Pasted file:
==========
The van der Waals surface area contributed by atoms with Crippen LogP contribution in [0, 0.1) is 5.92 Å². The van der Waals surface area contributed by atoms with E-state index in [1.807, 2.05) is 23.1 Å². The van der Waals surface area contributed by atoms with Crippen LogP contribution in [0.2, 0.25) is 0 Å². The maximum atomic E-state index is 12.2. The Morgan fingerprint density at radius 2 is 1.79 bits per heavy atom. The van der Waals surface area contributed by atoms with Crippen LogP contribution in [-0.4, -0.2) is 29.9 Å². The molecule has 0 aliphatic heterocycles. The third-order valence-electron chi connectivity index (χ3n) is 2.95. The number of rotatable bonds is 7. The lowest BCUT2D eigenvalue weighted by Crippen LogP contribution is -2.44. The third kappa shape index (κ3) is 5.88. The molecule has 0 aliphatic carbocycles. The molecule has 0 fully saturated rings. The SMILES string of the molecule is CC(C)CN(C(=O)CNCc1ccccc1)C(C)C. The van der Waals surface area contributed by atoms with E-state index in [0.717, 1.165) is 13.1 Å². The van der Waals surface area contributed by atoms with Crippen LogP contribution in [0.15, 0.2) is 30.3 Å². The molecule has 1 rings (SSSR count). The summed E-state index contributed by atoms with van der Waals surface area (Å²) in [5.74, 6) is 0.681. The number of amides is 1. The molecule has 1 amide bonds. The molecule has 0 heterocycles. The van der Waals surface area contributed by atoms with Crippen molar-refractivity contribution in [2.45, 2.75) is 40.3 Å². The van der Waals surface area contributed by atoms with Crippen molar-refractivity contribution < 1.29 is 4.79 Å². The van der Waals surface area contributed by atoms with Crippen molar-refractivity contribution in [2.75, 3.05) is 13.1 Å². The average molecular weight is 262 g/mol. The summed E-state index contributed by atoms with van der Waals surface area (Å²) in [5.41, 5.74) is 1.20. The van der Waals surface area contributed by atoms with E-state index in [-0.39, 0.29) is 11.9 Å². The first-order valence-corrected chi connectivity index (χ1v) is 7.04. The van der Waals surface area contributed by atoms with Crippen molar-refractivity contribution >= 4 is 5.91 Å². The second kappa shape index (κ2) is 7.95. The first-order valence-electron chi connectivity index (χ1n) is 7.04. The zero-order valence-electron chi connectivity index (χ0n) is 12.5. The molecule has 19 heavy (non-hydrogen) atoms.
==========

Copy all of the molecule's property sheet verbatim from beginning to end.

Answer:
The van der Waals surface area contributed by atoms with Crippen LogP contribution in [0, 0.1) is 5.92 Å². The van der Waals surface area contributed by atoms with E-state index in [1.807, 2.05) is 23.1 Å². The van der Waals surface area contributed by atoms with Crippen LogP contribution in [0.2, 0.25) is 0 Å². The maximum atomic E-state index is 12.2. The Morgan fingerprint density at radius 2 is 1.79 bits per heavy atom. The van der Waals surface area contributed by atoms with Crippen LogP contribution in [-0.4, -0.2) is 29.9 Å². The molecule has 0 aliphatic heterocycles. The third-order valence-electron chi connectivity index (χ3n) is 2.95. The number of rotatable bonds is 7. The lowest BCUT2D eigenvalue weighted by Crippen LogP contribution is -2.44. The third kappa shape index (κ3) is 5.88. The molecule has 0 aliphatic carbocycles. The molecule has 0 fully saturated rings. The SMILES string of the molecule is CC(C)CN(C(=O)CNCc1ccccc1)C(C)C. The van der Waals surface area contributed by atoms with E-state index in [0.717, 1.165) is 13.1 Å². The van der Waals surface area contributed by atoms with Crippen LogP contribution in [0.15, 0.2) is 30.3 Å². The molecule has 1 rings (SSSR count). The summed E-state index contributed by atoms with van der Waals surface area (Å²) in [5.74, 6) is 0.681. The number of amides is 1. The molecule has 1 amide bonds. The molecule has 0 heterocycles. The van der Waals surface area contributed by atoms with Crippen molar-refractivity contribution in [2.45, 2.75) is 40.3 Å². The van der Waals surface area contributed by atoms with Crippen molar-refractivity contribution < 1.29 is 4.79 Å². The van der Waals surface area contributed by atoms with Crippen molar-refractivity contribution in [2.75, 3.05) is 13.1 Å². The average molecular weight is 262 g/mol. The summed E-state index contributed by atoms with van der Waals surface area (Å²) in [5.41, 5.74) is 1.20. The van der Waals surface area contributed by atoms with E-state index in [-0.39, 0.29) is 11.9 Å². The first-order valence-corrected chi connectivity index (χ1v) is 7.04. The van der Waals surface area contributed by atoms with Crippen molar-refractivity contribution >= 4 is 5.91 Å². The second kappa shape index (κ2) is 7.95. The first-order valence-electron chi connectivity index (χ1n) is 7.04. The zero-order valence-electron chi connectivity index (χ0n) is 12.5. The molecule has 19 heavy (non-hydrogen) atoms.